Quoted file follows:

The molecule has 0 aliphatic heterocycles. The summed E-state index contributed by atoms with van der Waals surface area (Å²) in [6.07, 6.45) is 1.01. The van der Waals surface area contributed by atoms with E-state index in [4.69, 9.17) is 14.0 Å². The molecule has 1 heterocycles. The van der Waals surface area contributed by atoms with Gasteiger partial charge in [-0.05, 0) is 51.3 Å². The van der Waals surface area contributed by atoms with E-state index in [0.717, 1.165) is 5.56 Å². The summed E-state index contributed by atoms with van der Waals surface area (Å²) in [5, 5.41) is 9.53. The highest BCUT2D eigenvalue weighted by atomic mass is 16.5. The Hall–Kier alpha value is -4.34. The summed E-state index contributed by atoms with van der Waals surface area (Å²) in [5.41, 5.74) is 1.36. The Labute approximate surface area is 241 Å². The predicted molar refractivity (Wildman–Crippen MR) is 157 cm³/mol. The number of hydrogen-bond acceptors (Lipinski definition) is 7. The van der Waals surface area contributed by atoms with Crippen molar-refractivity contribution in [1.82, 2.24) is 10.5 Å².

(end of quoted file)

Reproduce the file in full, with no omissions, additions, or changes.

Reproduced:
The molecule has 0 aliphatic heterocycles. The summed E-state index contributed by atoms with van der Waals surface area (Å²) in [6.07, 6.45) is 1.01. The van der Waals surface area contributed by atoms with E-state index in [4.69, 9.17) is 14.0 Å². The molecule has 1 heterocycles. The van der Waals surface area contributed by atoms with Gasteiger partial charge in [-0.05, 0) is 51.3 Å². The van der Waals surface area contributed by atoms with E-state index in [0.717, 1.165) is 5.56 Å². The summed E-state index contributed by atoms with van der Waals surface area (Å²) in [5, 5.41) is 9.53. The highest BCUT2D eigenvalue weighted by atomic mass is 16.5. The Hall–Kier alpha value is -4.34. The summed E-state index contributed by atoms with van der Waals surface area (Å²) in [5.41, 5.74) is 1.36. The Labute approximate surface area is 241 Å². The predicted molar refractivity (Wildman–Crippen MR) is 157 cm³/mol. The number of hydrogen-bond acceptors (Lipinski definition) is 7. The van der Waals surface area contributed by atoms with Crippen molar-refractivity contribution in [1.82, 2.24) is 10.5 Å².